Fried Onions
Fried Raisins
Fried Cashew nuts
Chopped Cilantro
Chopped Mint

To cook Mutton
  • Wash and clean the meat and trim off excess fat. Dry with a paper towel.
  • Marinate the mutton in yogurt, turmeric powder, pepper, ginger-garlic paste and salt. Keep it aside and let it marinate for at least an hour.
  • Cover the pressure cooker and cook until 6 whistles on medium low.
  • While the mutton is cooking, heat ghee/oil in a heavy-bottomed pan and add Bay leaves. Sauté for a minute.
  • Add onions and ginger-garlic paste
  • Sauté until the mixture is golden-brown.It will take some time but your patience will pay off later!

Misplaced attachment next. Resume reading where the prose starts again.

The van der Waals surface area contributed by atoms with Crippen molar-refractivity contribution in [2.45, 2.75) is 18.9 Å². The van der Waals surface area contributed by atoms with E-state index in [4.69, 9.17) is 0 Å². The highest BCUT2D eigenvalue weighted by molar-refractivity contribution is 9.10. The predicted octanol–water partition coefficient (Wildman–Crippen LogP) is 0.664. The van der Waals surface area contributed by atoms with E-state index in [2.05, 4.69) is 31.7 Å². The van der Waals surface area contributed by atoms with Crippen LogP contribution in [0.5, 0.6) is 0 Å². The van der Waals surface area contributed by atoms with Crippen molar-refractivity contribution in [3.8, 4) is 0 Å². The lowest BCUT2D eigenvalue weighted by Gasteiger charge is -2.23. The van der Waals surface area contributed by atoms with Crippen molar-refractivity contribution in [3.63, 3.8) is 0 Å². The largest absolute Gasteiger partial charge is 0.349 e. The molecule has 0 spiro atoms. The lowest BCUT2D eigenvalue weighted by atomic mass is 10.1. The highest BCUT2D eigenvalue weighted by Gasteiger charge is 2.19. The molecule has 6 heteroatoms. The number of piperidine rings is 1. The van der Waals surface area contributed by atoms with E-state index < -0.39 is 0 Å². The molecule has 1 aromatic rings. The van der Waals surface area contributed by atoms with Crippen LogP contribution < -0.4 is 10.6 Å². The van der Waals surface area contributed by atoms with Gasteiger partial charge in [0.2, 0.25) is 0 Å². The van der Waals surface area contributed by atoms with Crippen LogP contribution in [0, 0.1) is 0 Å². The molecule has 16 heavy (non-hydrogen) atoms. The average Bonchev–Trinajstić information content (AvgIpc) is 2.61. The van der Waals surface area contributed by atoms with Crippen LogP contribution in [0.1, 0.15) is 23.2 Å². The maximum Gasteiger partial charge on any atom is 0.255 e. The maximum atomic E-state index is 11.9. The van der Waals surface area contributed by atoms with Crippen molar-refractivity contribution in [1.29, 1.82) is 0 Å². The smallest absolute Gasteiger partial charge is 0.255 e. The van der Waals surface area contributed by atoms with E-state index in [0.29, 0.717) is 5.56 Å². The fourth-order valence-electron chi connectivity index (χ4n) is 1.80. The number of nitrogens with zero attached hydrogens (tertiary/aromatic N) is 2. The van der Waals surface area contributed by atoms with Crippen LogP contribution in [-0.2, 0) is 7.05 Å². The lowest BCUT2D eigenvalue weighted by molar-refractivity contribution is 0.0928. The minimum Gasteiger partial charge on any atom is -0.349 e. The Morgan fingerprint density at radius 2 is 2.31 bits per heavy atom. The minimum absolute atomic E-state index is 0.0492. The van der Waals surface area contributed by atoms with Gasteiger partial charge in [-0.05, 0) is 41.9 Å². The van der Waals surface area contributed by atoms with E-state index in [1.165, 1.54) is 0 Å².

• In a bowl, take chilly powder, pepper,coriander powder, jeera powder, turmeric, tomato paste and garam masala and mix with ¼ Cup water. Add this to the sautéed onions and cook until all the water evaporates.
  • Stir in the cooked mutton.
  • Sauté for 5 minutes. Season with salt
  • Take a microwave safe bowl and add the Almonds with just enough water to soak them. Microwave for 1- 1 ½ minutes.Take it out of the microwave and let it cool. You should be able to peel the skin off the almonds easily now.
  • Add the almonds and poppy seeds in a blender and grind into a fine paste. Add this paste to the curry and cook until the meat is tender. The curry should not be watery but should have a thick gravy.
To cook Rice
  • Take a non-stick pan. Heat ghee/oil and add Bay leaves, Mace, Green Cardamom, Cinnamon and Cloves. Sauté fora minute.
  • Add rice and sauté for another 3-5 minutes